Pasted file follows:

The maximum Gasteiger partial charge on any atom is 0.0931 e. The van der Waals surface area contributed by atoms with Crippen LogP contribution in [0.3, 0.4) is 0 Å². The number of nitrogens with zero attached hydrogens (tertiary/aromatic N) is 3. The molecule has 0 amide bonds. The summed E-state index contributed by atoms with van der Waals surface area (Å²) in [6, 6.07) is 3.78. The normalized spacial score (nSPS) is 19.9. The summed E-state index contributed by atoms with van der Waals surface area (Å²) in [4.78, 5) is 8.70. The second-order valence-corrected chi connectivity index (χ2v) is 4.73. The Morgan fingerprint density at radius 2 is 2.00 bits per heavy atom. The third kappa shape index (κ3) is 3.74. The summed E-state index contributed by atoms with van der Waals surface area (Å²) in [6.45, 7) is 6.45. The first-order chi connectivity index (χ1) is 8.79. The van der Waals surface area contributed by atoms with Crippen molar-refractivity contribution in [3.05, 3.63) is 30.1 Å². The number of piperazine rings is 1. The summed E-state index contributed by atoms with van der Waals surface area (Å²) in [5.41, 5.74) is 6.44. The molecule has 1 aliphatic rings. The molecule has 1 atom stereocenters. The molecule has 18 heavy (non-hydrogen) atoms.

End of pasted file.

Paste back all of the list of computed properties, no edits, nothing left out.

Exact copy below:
The maximum Gasteiger partial charge on any atom is 0.0931 e. The van der Waals surface area contributed by atoms with Crippen LogP contribution in [0.3, 0.4) is 0 Å². The number of nitrogens with zero attached hydrogens (tertiary/aromatic N) is 3. The molecule has 0 amide bonds. The summed E-state index contributed by atoms with van der Waals surface area (Å²) in [6, 6.07) is 3.78. The normalized spacial score (nSPS) is 19.9. The summed E-state index contributed by atoms with van der Waals surface area (Å²) in [4.78, 5) is 8.70. The second-order valence-corrected chi connectivity index (χ2v) is 4.73. The Morgan fingerprint density at radius 2 is 2.00 bits per heavy atom. The third kappa shape index (κ3) is 3.74. The summed E-state index contributed by atoms with van der Waals surface area (Å²) in [6.45, 7) is 6.45. The first-order chi connectivity index (χ1) is 8.79. The van der Waals surface area contributed by atoms with Crippen molar-refractivity contribution in [3.05, 3.63) is 30.1 Å². The number of piperazine rings is 1. The summed E-state index contributed by atoms with van der Waals surface area (Å²) in [5.41, 5.74) is 6.44. The molecule has 1 aliphatic rings. The molecule has 1 atom stereocenters. The molecule has 18 heavy (non-hydrogen) atoms.